Compare the console controllers, back then the most simple of games only used 8 buttons max. Now, the PS3 controller (for an example) has more buttons and functions than a car, this is what "simple" games are utilizing now.

The controller isn't really the problem here. I mean, look at Shiren the Wanderer. That's basically a graphical roguelike for the NES. Like any roguelike, you have a hilarious number of possible actions (change facing, put stuff in jars in your inventory, name an unknown item and every item of its type to make it easier for you to identify its function in the future, and so on). They get all those functions to fit on an NES controller.

It seems to me more like there's a perception among game developers that if they make their game too inaccessible (too difficult, too complicated, too unforgiving, etc.) they will sell fewer copies. This is certainly a position we can sympathize with, because Activision employees have to eat too, but it does lead to shallower, easier games coming from the major developers.

I have a question. When did the last 'generation' of games end and the current one begin?

Where do we put games like Halo 1, Vampire the Masquerade: Bloodlines, Morrowind and Warcraft 3?

I think there are some excellent games in this current age. Dragon Age, Mass Effects 1 and 2 (haven't got 3 yet), Skyrim, Starcraft 2, Dawn of War 2, and 1. I've heard good things about Shougun 2.

All I thinks happened is we have become over saturated with shooters, and there is a backlash against them. So criticism of them may well be valid, but there are still other good games out there.

Hyper-space:

Wonderland:
Bushnell (creator of Atari) said that games today were a suckish mesh and that is terrible for the industry.

...

WHAT?

Ahahahahahahahaha...

...Is he serious?

Pretty sure a game is only good when it's so bad that all copies of it are buried in the desert. In that sense Atari is still the top dog to this day!

Sexy Devil:
Pretty sure a game is only good when it's so bad that all copies of it are buried in the desert. In that sense Atari is still the top dog to this day!

They're the only generation of consoles to have crashed the fucking market.

In that regard, they are the only top dog.

Kahunaburger:
[The controller isn't really the problem here. I mean, look at Shiren the Wanderer. That's basically a graphical roguelike for the NES. Like any roguelike, you have a hilarious number of possible actions (change facing, put stuff in jars in your inventory, name an unknown item and every item of its type to make it easier for you to identify its function in the future, and so on). They get all those functions to fit on an NES controller.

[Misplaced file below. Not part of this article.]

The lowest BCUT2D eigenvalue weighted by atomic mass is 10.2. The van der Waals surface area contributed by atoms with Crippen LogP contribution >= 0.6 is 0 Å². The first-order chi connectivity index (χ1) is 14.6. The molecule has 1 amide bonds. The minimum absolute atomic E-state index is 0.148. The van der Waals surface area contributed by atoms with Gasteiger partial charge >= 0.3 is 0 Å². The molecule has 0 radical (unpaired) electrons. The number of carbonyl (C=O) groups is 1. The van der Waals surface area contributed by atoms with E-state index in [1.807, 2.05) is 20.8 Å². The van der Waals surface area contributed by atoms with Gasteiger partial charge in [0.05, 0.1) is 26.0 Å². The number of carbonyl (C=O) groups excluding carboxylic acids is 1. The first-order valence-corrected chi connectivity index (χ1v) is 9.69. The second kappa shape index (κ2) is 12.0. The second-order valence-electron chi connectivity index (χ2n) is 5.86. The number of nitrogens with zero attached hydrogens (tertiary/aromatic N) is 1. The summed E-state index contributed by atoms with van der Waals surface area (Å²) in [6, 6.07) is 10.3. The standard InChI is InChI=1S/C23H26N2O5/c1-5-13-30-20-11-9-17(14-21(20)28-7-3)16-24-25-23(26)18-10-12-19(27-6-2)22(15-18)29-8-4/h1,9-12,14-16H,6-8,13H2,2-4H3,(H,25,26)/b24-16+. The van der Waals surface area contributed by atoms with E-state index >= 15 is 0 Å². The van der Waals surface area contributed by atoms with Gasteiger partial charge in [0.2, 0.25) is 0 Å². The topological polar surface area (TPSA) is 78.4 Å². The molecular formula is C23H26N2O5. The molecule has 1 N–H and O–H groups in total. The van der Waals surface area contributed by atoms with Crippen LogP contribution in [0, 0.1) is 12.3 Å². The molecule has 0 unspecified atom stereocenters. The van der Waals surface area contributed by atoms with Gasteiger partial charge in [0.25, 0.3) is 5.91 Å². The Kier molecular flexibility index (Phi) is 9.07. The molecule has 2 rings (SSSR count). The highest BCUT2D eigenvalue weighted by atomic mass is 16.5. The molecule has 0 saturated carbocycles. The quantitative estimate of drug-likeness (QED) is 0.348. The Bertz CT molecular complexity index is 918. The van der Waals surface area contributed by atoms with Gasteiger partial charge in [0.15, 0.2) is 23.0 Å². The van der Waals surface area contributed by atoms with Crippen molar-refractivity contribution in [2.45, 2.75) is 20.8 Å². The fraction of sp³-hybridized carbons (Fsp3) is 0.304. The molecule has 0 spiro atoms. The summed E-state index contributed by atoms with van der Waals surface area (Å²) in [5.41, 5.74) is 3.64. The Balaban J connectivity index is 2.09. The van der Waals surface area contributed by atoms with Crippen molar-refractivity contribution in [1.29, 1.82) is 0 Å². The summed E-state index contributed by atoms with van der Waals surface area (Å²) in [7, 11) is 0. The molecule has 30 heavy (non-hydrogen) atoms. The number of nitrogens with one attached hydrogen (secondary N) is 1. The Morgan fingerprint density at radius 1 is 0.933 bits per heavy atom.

It seems to me more like there's a perception among game developers that if they make their game too inaccessible (too difficult, too complicated, too unforgiving, etc.) they will sell fewer copies. This is certainly a position we can sympathize with, because Activision employees have to eat too, but it does lead to shallower, easier games coming from the major developers.

...And?

I could list off Paradox Interactive's library of super-complex titles and it wouldn't prove anything, except that these few title are complex.

Its a fact that your brain slowly filters out all the unnecessary memories (such as mediocre movies/video-games that you've watched/played), leaving only the good memories behind. So why can't we just get some fucking perspective and realize that nostalgia only skewers your view-point?

There is no difference in quality now or then, except when it comes to the technical-side of things. Post-launch patching has made it so that you will for certain be able to play any game, no matter how buggy, unlike back in the day.

It's not better or worse, it's different. The wheel keeps on turning and good and bad games are produced as it always happens.

Of course I would rather be alive now and have the option of playing previous games from bygone generations as well as contemporary games.

Hyper-space:

Kahunaburger: